Jake used to live in the heart of City Heights and used to work at the Albertson’s on University near I-15. We spotted this place some years ago (six to seven, almost the whole length of our relationship) just driving up and down that dreaded street: Tom’s BBQ. We could tell it was Chinese from the top sign we couldn’t read but we didn’t really know anything else about it. Whenever one of us would mention it, we’d shrug our shoulders and decide to go somewhere else. This weekend, we finally went there.
We had a little bit of time to kill and I needed a little food in my belly. But we were planning on partaking of another place for San Diego Burger Week, so we didn’t want a whole lot to eat. We came in here and peeked around.
It doesn’t look like much inside. The first thing you see is this:
It’s a crappy photo, I know. The glass was a uh, bit dirty/scratched up. The whole place kind of seemed like there was a coating of something all over the place. But that’s pig hanging there, plus more pig that looks like it’s bbq’d, and then whole roasted ducks (with the head’s still attached).
There’s a little menu telling you the prices. You can get items whole and a few of them by the pound. I want to come back to try the pork offerings.
Over on the wall is this chalkboard menu with Chinese and English items with prices for the BBQ and dim sum that have been adjusted over time. It’s way high up on the wall, kind of small and easy to miss. I zoomed in to get this photo.
Near the trays of dim sum is this little paper menu listing all of the offerings they have. Whole lot of pig parts there. I suspect nothing goes to waste. Duck feet is much cheaper than chicken feet. I wonder why that is.
Starting at the far left end are some of the sweeter dim sum items. On the far left are the pineapple and coconut buns (.80 cents each), egg custard tarts (also .80 cents) and baked bbq pork buns (.90 cents).
Then there are these fried pork almost-ball-shaped items called xian shui jiao (which I only guessed the name of by price, which was .70 cents), sesame balls (under the Styrofoam and .70 cents) and har gow shrimp dumplings (3 for $1) or siu mei (pork filled, also 3 for $1).
I didn’t inquire after these items, but I suspect they are the various pig parts and maybe rice cakes? In the back, where the cutting board is, I saw a lady chop up some of the pig for someone.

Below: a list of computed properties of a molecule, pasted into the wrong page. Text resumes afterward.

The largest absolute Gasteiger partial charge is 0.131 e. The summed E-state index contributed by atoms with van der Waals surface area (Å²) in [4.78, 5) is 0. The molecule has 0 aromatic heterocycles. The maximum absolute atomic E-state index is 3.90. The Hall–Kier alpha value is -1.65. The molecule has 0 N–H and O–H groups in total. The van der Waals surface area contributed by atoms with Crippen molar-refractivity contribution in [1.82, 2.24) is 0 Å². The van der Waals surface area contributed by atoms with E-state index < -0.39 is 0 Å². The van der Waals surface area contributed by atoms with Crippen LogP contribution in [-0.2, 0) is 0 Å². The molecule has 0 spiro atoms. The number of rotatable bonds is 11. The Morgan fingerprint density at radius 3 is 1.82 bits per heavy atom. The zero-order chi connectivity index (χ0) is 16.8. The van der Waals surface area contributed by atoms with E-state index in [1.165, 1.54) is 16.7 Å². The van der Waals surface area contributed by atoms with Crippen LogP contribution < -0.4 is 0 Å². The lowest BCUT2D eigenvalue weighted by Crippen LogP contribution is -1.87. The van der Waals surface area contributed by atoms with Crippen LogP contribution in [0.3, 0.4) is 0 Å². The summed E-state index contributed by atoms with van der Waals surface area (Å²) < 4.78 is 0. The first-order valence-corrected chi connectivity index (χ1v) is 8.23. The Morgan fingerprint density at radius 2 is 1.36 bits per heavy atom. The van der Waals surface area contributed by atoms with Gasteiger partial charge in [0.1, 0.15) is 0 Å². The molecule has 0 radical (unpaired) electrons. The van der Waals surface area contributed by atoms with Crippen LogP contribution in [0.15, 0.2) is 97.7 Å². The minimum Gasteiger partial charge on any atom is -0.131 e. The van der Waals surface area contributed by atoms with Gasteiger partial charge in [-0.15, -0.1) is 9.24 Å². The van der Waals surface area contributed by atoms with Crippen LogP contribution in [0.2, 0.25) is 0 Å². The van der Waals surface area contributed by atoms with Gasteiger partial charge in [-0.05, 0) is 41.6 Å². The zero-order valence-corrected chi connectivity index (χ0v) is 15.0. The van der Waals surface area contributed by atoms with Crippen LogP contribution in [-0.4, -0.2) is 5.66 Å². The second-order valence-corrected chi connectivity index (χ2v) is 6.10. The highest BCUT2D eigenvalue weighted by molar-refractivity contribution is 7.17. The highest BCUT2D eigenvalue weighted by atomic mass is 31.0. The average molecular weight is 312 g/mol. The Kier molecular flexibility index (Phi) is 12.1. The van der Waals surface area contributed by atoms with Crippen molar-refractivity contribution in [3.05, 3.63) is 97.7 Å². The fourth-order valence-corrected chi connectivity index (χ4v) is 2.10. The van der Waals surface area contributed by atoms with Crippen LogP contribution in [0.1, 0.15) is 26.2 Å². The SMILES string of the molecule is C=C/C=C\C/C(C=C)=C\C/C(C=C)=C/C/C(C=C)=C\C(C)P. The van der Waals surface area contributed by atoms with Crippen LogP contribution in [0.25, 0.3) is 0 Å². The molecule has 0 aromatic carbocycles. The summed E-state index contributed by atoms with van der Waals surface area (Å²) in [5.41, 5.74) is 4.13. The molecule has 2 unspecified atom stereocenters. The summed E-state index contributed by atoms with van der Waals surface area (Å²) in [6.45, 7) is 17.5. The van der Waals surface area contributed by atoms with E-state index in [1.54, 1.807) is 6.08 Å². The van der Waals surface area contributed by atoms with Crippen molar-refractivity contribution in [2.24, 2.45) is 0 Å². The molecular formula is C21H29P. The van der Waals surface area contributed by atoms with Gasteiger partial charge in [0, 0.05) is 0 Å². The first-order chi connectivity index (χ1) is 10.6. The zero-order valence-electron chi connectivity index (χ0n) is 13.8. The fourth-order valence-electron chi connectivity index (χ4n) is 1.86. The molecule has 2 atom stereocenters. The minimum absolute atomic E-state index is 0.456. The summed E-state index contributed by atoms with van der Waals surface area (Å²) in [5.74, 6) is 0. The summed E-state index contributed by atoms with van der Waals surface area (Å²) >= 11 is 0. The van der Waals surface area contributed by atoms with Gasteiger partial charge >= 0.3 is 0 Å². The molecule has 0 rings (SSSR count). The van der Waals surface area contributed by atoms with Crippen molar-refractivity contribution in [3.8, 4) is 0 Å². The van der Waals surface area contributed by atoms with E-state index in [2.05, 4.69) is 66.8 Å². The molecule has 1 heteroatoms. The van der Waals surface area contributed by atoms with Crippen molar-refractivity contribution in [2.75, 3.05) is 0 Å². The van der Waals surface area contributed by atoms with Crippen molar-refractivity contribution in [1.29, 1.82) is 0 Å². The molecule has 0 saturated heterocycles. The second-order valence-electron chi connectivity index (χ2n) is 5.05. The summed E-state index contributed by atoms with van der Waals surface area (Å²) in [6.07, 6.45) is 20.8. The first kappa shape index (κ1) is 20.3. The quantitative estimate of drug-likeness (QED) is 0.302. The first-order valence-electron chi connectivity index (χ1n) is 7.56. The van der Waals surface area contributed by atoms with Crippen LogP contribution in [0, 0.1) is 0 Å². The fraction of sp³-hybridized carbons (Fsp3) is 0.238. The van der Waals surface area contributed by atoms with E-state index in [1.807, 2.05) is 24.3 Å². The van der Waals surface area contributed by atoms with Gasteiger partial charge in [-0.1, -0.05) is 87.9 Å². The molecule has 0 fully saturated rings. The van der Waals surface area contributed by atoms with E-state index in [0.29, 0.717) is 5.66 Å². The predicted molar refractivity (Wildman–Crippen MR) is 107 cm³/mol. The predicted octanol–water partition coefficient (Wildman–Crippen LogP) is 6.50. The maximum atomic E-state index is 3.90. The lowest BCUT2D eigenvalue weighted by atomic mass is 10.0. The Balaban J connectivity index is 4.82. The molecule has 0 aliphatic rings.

These are the dim sum items we got, which came to a whopping five dollars. There is one table inside with two chairs and we parked it there to eat our treats.
This! I have never had this before. It’s possible I’ve seen the name at other dim sum places but had no earthly idea what it was. By deduction I figured out it is xian shui jiao. It’s filled with pork deliciousness and is deep fried and gloriously tasty. The dumpling wrapper had the same consistency as the fried sesame ball – chewy, doughy, soft. It’s not really crispy on the outside, but there’s a kind of shell that adheres it all together. This was Jake and I’s favorite item. In fact, I liked it so much that I got another one before we left.
This is the baked bbq pork bun. The bun is a bit airy and there’s more bread to filling. Jake didn’t like the bread on this one as much, he thought the flavor was a bit weird but I thought it was fine. The filling is a bit on the sweet side, and the bread is also a touch sweet so it might be a little overkill for some.
Jake and I both preferred the steamed bbq pork bun version. I always love the spongy, squishy texture of the steamed buns. This one was a bit small and a could have used a bit more filling but was still yummy.
I’ve eaten sesame balls my whole life. This was a good version, though maybe just a *tad* too greasy. The filling was creamy and tasted good with the soft, chewy dumpling.
I really got this for Jake, which seems weird in retrospect because he’s always fine with whatever I choose. I know he likes pineapple so I wanted him to try this. I didn’t really care for it, I didn’t like the pasty-smoothed out pineapple filling. I didn’t like it didn’t even remotely look like pineapple, either. It just tasted like a weird sweet paste, similar to the red bean paste/filling in texture but … not red bean tasting. I didn’t really even think it tasted like pineapple. * Update: Kirbie let me know she thinks this is a COCONUT bun – I asked for pineapple, but maybe they just gave me coconut. In any case, it didn’t taste like coconut to me, either.
Overall, Jake and I were pleasantly surprised to find that this place had dim sum and was so freaking cheap. I would have never guessed and honestly if I had known about the dim sum treats, I bet I would have wanted to come in sooner. We didn’t try all of their offerings, but I know without a doubt I’ll come back for that xian shui jiao because DAMN that was tasty. Their roast pork looked especially scrumptious and very crispy so I hope it’s just as good as it looks!
4414 University Ave
San Diego, CA 92105
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